Dozens of congressmen would fall severely ill or even die during session over those early years, a phenomenon others would partially attribute to Washington’s infernal heat.

When the Capitol was undergoing a major expansion in the 1850s, the building’s ventilation systems were a preoccupation of Montgomery Meigs, the Army Corps of Engineers officer who oversaw that renovation. Meigs, who also supervised the building of the Washington Aqueduct, even claimed in December 1854 that a local newspaper editor told him “the ventilation of the House is being discussed all through the country.”

In fact, Meigs’ fix — which involved steam-powered fans pushing air up through registers along the chamber floors — proved unpopular enough that within a few years Congress convened a joint committee to reexamine the ventilation situation.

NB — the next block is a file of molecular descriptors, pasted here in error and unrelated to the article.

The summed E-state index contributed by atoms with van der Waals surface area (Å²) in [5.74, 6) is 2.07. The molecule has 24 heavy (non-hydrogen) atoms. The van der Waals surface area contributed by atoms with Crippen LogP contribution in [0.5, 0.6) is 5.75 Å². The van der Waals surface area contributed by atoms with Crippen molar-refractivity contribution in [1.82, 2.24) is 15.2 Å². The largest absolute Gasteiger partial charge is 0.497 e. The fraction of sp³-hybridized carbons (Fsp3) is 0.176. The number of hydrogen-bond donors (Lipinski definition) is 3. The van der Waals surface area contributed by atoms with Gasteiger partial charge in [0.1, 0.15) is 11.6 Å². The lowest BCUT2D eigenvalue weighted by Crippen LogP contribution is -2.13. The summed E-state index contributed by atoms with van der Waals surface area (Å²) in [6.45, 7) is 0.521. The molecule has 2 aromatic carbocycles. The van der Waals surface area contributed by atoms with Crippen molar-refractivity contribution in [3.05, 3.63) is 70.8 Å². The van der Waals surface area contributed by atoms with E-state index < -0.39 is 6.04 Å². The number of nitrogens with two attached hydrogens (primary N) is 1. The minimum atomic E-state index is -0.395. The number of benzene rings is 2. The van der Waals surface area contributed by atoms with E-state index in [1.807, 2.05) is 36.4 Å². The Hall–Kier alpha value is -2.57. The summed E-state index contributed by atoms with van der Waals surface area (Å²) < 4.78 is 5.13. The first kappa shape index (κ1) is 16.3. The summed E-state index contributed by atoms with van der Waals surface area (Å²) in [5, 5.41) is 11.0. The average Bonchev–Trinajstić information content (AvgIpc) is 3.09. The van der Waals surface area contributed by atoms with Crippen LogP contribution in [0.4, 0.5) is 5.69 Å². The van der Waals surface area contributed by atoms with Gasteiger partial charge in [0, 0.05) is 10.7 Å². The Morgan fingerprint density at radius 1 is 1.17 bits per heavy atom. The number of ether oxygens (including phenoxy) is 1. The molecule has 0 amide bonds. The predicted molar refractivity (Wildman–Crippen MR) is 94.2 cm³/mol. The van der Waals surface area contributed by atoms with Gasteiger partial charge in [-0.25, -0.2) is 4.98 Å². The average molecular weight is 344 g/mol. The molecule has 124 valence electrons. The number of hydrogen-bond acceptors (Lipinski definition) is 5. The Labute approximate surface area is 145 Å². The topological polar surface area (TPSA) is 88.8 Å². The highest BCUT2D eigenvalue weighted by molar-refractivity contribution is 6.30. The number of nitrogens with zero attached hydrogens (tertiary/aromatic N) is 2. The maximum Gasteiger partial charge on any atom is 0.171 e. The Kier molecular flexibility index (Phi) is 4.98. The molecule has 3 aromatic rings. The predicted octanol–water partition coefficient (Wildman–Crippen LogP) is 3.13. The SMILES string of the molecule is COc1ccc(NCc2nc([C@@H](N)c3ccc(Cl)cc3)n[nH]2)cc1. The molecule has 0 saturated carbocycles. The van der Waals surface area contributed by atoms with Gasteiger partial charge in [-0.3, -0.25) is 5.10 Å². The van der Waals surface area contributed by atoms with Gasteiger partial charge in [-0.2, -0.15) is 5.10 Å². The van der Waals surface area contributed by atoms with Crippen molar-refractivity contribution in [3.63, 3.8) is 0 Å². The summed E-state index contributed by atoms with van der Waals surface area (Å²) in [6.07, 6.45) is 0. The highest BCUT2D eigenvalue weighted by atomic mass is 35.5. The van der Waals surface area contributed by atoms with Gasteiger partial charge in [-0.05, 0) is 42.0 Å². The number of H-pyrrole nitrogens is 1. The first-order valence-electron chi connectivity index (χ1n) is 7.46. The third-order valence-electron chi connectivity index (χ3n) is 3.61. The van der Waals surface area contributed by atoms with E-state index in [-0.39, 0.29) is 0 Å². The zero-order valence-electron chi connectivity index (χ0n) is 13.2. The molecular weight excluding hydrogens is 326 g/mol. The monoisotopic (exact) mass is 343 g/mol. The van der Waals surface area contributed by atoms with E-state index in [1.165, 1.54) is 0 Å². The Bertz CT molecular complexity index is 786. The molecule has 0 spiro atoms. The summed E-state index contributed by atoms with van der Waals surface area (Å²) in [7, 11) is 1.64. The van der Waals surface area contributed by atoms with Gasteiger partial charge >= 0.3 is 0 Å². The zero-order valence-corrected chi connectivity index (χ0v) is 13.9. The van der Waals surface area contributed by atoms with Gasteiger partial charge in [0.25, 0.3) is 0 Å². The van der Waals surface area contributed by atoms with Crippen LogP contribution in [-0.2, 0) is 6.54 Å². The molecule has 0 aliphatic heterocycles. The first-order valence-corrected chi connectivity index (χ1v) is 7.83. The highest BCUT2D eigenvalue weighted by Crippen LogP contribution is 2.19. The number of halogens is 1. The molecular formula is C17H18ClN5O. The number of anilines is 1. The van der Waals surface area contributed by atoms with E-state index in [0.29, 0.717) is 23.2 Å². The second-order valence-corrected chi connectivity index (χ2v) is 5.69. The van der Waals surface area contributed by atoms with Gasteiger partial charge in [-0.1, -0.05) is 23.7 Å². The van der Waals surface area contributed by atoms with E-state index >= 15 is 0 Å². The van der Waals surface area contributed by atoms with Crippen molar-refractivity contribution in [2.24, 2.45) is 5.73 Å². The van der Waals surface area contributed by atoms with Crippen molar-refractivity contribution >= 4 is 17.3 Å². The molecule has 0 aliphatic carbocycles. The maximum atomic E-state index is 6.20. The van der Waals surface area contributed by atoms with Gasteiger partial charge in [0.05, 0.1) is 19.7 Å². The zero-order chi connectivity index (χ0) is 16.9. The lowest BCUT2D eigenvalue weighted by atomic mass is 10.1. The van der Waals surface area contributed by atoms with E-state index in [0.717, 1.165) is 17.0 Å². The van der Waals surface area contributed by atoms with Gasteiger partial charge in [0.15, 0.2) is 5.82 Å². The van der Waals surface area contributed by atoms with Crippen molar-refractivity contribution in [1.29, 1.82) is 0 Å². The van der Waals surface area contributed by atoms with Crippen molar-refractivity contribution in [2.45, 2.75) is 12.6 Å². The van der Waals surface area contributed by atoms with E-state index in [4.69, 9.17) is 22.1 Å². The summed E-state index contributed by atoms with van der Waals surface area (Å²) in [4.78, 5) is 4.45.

Several other committees and costly revamps would follow, though the problem of hot, fetid air persisted past World War I.

Finally, a solution emerged with the creation of “manufactured weather” systems made by the Carrier Corporation. By the fall of 1929 both the House and Senate chambers had been outfitted with the new contraptions. It marked a turning point in Washington. A similar coolant system soon made its way to Herbert Hoover’s White House following a Christmas Eve fire that year that necessitated months of repairs.

The rise of A/C happened to arrive alongside the massive expansion of the federal government under President Franklin D. Roosevelt, and with the creation of dozens of programs — and agencies to administer them — came the need for new offices in and around D.C.

Among those was what’s now known as the Mary E. Switzer Federal Building, which was originally constructed to house the Railroad Retirement Board and at one point was among the largest refrigeration projects ever, according to the General Services Administration.

In that era, agencies would periodically close due to high temperatures. With the arrival of air conditioning, many of these new structures could avoid such interruptions when temperatures rose, according to Salvatore Basile, author of Cool: How Air Conditioning Changed Everything.